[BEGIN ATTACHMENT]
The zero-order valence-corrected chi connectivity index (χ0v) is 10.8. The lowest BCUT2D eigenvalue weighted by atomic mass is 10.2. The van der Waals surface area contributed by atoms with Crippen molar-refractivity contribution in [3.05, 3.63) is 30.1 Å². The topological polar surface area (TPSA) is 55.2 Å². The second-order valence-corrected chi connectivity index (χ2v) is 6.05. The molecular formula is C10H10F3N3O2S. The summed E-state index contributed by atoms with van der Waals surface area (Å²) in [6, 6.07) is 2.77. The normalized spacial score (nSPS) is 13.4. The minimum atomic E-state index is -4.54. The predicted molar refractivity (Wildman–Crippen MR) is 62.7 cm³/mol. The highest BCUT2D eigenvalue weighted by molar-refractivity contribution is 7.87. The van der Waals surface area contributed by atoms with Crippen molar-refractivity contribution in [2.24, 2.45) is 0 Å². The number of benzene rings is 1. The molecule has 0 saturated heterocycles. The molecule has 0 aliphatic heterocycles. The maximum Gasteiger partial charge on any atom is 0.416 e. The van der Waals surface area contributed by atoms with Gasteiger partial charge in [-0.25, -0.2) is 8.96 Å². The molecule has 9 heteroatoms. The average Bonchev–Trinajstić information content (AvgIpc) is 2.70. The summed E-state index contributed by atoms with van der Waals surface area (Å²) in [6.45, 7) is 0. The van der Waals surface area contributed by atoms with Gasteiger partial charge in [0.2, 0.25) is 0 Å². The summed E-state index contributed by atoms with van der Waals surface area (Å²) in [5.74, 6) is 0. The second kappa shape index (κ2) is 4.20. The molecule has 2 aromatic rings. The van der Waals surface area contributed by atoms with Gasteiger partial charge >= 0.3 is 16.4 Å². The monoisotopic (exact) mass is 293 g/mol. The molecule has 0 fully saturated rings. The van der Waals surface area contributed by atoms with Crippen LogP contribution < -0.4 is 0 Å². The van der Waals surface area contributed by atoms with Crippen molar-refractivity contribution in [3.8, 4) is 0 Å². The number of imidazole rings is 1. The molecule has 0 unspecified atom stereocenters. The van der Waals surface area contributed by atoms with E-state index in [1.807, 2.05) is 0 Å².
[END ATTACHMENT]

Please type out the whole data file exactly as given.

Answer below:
The zero-order valence-corrected chi connectivity index (χ0v) is 10.8. The lowest BCUT2D eigenvalue weighted by atomic mass is 10.2. The van der Waals surface area contributed by atoms with Crippen molar-refractivity contribution in [3.05, 3.63) is 30.1 Å². The topological polar surface area (TPSA) is 55.2 Å². The second-order valence-corrected chi connectivity index (χ2v) is 6.05. The molecular formula is C10H10F3N3O2S. The summed E-state index contributed by atoms with van der Waals surface area (Å²) in [6, 6.07) is 2.77. The normalized spacial score (nSPS) is 13.4. The minimum atomic E-state index is -4.54. The predicted molar refractivity (Wildman–Crippen MR) is 62.7 cm³/mol. The highest BCUT2D eigenvalue weighted by molar-refractivity contribution is 7.87. The van der Waals surface area contributed by atoms with Crippen molar-refractivity contribution in [2.24, 2.45) is 0 Å². The number of benzene rings is 1. The molecule has 0 saturated heterocycles. The molecule has 0 aliphatic heterocycles. The maximum Gasteiger partial charge on any atom is 0.416 e. The van der Waals surface area contributed by atoms with Gasteiger partial charge in [-0.25, -0.2) is 8.96 Å². The molecule has 9 heteroatoms. The average Bonchev–Trinajstić information content (AvgIpc) is 2.70. The summed E-state index contributed by atoms with van der Waals surface area (Å²) in [6.45, 7) is 0. The van der Waals surface area contributed by atoms with Gasteiger partial charge in [0.2, 0.25) is 0 Å². The summed E-state index contributed by atoms with van der Waals surface area (Å²) in [5.74, 6) is 0. The second kappa shape index (κ2) is 4.20. The molecule has 2 aromatic rings. The van der Waals surface area contributed by atoms with Gasteiger partial charge >= 0.3 is 16.4 Å². The monoisotopic (exact) mass is 293 g/mol. The molecule has 0 fully saturated rings. The van der Waals surface area contributed by atoms with Crippen LogP contribution < -0.4 is 0 Å². The van der Waals surface area contributed by atoms with Crippen molar-refractivity contribution in [3.8, 4) is 0 Å². The number of imidazole rings is 1. The molecule has 0 unspecified atom stereocenters. The van der Waals surface area contributed by atoms with E-state index in [1.807, 2.05) is 0 Å².